The Protein Identification Resource (PIR): An On-Line Computer System for the Characterization of Proteins Based on Comparisons with Previously Characterized Protein Sequences
This conference is dedicated to examining new methods for the isolation and characterization of proteins. One extremely effective method for the characterization of a new protein involves the comparison of its amino acid sequence with the sequences of previously determined proteins. Although: this method is not new (but dates back to the early days of protein sequencing methodology), the wealth of information available is only recently being fully appreciated. The rapid increase in the accumulation of sequence data, owing to recombinant DNA technology, has greatly heightened interest in this area and has made large database searching a much more fruitful enterprise. The primary structures of well over 3, 000 proteins containing almost three quarters of a million residues are now known, more than double what was known just 5 years ago.
KeywordsHuman Epidermal Growth Factor Receptor Epidermal Growth Factor Receptor Protein Amino Acid Percentage Sequence Comparison Method Nucleic Acid Database
Unable to display preview. Download preview PDF.
- 1.L. T. Hunt and M. O. Dayhoff, Evolution of chromosomal proteins, in: “Macromolecular Sequences in Systematic and Evolutionary Biology,” M. Goodman, ed., Plenum, New York (1982).Google Scholar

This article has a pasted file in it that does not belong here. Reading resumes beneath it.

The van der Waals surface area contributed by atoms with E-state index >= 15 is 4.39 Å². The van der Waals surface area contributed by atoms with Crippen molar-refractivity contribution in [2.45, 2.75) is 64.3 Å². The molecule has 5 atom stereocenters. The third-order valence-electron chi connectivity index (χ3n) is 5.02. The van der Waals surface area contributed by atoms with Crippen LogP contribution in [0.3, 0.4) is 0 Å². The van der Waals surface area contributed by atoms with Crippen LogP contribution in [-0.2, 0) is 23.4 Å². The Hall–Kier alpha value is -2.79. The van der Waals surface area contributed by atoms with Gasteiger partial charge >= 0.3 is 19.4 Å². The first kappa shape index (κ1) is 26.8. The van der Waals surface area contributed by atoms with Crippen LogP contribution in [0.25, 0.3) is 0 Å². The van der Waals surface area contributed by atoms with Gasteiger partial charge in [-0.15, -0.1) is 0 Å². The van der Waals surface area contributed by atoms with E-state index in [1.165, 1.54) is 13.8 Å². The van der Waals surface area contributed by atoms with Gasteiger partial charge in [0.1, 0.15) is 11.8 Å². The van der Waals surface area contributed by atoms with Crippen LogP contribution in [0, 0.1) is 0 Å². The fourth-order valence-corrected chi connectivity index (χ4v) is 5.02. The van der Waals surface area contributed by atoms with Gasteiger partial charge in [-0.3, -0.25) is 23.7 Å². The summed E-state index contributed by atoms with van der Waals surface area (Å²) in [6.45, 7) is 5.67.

- 3.A. Ullrich, L. Coussens, J. S. Hayflick, T. J. Dull, A. Gray, A. W. Tam, J. Lee, Y. Yarden, T. A. Libermann, J. Schlessinger, J. Downward, E. L. V. Mayes, N. Whittle, M. D. Waterfield, and P. H. Seeburg, Human epidermal growth factor receptor cDNA sequence and aberrant expression of the amplified gene in A431 epidermoid carcinoma cells, Nature 309: 418 (1984).PubMedCrossRefGoogle Scholar
- 12.M. O. Dayhoff, R. V. Eck, M. A. Chang, and M. R. Sochard, “Atlas of Protein Sequence and Structure 1965,” National Biomedical Research Foundation, Silver Spring, MD (1965).Google Scholar
- 13.R. V. Eck and M. O. Dayhoff, “Atlas of Protein Sequence and Structure 1966,” National Biomedical Research Foundation, Silver Spring, MD (1966).Google Scholar
- 14.M. O. Dayhoff, ed., “Atlas of Protein Sequence and Structure,” Vol. 5, National Biomedical Research Foundation, Washington (1972).Google Scholar
- 15.M. O. Dayhoff, ed., “Atlas of Protein Sequence and Structure,” Vol. 5, Suppl. 3, National Biomedical Research Foundation, Washington (1979).Google Scholar
- 20.M. S. Waterman, General methods of sequence comparison, Bull. Math. Biol. 46: 473 (1984).Google Scholar
- 21.D. Sankoff and J. B. Kruskal, eds., “Time Warps, String Edits, and Macromolecules: The Theory and practice of Sequence Comparison,” Addison-Wesley, Reading, MA (1983).Google Scholar
- 27.W. R. Widger, W. A. Cramer, R. G. Herrmann, and A. Trebst, Sequence homology and structural similarity between cytochrome b of mitochondrial complex III and the chloroplast b6-f complex: Position of the cytochrome b hemes in the membrane, Proc. Nat. Acad. Sci. USA 81: 674 (1984).PubMedCrossRefGoogle Scholar
- 28.R. M. Schwartz and M. O. Dayhoff, Matrices for detecting distant relationships, in: “Atlas of Protein Sequence and Structure,” Vol. 5, Suppl. 3, M. O. Dayhoff, ed., National Biomedical Research Foundation, Washington (1979).Google Scholar
- 38.M. O. Dayhoff and B. C. Orcutt, Methods for identifying proteins by using partial sequences, Proc. Nat. Acad. Sci. USA 76: 2170Google Scholar